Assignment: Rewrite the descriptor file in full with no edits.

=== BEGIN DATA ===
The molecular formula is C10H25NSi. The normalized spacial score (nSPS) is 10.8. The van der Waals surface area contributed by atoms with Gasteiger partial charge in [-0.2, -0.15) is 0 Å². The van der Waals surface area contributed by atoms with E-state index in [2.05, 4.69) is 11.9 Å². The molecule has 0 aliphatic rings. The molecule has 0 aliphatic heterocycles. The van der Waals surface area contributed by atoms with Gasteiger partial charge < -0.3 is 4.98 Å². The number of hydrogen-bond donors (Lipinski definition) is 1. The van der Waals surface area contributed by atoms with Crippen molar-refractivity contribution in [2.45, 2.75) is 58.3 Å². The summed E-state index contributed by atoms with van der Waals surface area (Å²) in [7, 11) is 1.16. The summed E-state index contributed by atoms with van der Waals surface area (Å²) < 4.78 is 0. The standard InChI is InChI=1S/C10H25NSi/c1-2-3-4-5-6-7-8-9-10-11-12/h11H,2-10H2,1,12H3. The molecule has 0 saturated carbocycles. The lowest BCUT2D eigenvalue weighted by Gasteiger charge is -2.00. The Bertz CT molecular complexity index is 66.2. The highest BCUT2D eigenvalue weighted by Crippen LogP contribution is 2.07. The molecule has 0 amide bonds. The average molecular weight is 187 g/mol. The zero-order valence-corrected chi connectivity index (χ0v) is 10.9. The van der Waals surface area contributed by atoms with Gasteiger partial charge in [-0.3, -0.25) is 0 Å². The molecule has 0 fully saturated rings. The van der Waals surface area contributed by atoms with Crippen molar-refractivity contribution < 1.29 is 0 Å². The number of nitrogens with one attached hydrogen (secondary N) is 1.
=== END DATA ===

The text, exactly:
The molecular formula is C10H25NSi. The normalized spacial score (nSPS) is 10.8. The van der Waals surface area contributed by atoms with Gasteiger partial charge in [-0.2, -0.15) is 0 Å². The van der Waals surface area contributed by atoms with E-state index in [2.05, 4.69) is 11.9 Å². The molecule has 0 aliphatic rings. The molecule has 0 aliphatic heterocycles. The van der Waals surface area contributed by atoms with Gasteiger partial charge < -0.3 is 4.98 Å². The number of hydrogen-bond donors (Lipinski definition) is 1. The van der Waals surface area contributed by atoms with Crippen molar-refractivity contribution in [2.45, 2.75) is 58.3 Å². The summed E-state index contributed by atoms with van der Waals surface area (Å²) in [7, 11) is 1.16. The summed E-state index contributed by atoms with van der Waals surface area (Å²) < 4.78 is 0. The standard InChI is InChI=1S/C10H25NSi/c1-2-3-4-5-6-7-8-9-10-11-12/h11H,2-10H2,1,12H3. The molecule has 0 saturated carbocycles. The lowest BCUT2D eigenvalue weighted by Gasteiger charge is -2.00. The Bertz CT molecular complexity index is 66.2. The highest BCUT2D eigenvalue weighted by Crippen LogP contribution is 2.07. The molecule has 0 amide bonds. The average molecular weight is 187 g/mol. The zero-order valence-corrected chi connectivity index (χ0v) is 10.9. The van der Waals surface area contributed by atoms with Gasteiger partial charge in [-0.3, -0.25) is 0 Å². The molecule has 0 fully saturated rings. The van der Waals surface area contributed by atoms with Crippen molar-refractivity contribution < 1.29 is 0 Å². The number of nitrogens with one attached hydrogen (secondary N) is 1.